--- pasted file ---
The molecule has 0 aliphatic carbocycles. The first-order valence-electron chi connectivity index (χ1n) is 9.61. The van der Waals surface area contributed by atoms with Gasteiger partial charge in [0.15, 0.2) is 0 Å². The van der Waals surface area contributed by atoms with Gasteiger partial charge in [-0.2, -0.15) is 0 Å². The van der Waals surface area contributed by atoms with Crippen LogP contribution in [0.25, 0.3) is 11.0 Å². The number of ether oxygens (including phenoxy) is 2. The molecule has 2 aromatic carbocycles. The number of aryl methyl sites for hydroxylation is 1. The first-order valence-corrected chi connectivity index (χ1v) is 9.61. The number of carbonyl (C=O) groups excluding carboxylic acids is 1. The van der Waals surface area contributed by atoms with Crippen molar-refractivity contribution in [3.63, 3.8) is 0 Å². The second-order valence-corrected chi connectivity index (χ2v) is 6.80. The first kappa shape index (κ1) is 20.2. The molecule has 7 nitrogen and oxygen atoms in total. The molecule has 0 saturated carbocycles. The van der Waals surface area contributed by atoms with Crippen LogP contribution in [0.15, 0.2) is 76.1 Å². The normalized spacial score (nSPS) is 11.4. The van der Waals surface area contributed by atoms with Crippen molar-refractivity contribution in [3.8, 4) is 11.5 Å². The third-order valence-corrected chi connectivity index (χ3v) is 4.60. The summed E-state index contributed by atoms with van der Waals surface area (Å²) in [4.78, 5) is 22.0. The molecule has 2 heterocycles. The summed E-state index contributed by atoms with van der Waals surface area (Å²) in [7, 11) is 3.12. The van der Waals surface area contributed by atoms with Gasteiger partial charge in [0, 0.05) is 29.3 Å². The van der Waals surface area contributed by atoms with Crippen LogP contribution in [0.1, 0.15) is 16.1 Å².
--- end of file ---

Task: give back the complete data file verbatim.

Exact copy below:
The molecule has 0 aliphatic carbocycles. The first-order valence-electron chi connectivity index (χ1n) is 9.61. The van der Waals surface area contributed by atoms with Gasteiger partial charge in [0.15, 0.2) is 0 Å². The van der Waals surface area contributed by atoms with Gasteiger partial charge in [-0.2, -0.15) is 0 Å². The van der Waals surface area contributed by atoms with Crippen LogP contribution in [0.25, 0.3) is 11.0 Å². The number of ether oxygens (including phenoxy) is 2. The molecule has 2 aromatic carbocycles. The number of aryl methyl sites for hydroxylation is 1. The first-order valence-corrected chi connectivity index (χ1v) is 9.61. The number of carbonyl (C=O) groups excluding carboxylic acids is 1. The van der Waals surface area contributed by atoms with Crippen molar-refractivity contribution in [3.63, 3.8) is 0 Å². The second-order valence-corrected chi connectivity index (χ2v) is 6.80. The first kappa shape index (κ1) is 20.2. The molecule has 7 nitrogen and oxygen atoms in total. The molecule has 0 saturated carbocycles. The van der Waals surface area contributed by atoms with Crippen LogP contribution in [0.15, 0.2) is 76.1 Å². The normalized spacial score (nSPS) is 11.4. The van der Waals surface area contributed by atoms with Crippen molar-refractivity contribution in [3.8, 4) is 11.5 Å². The third-order valence-corrected chi connectivity index (χ3v) is 4.60. The summed E-state index contributed by atoms with van der Waals surface area (Å²) in [4.78, 5) is 22.0. The molecule has 2 heterocycles. The summed E-state index contributed by atoms with van der Waals surface area (Å²) in [7, 11) is 3.12. The van der Waals surface area contributed by atoms with Gasteiger partial charge in [0, 0.05) is 29.3 Å². The van der Waals surface area contributed by atoms with Crippen LogP contribution in [0.1, 0.15) is 16.1 Å².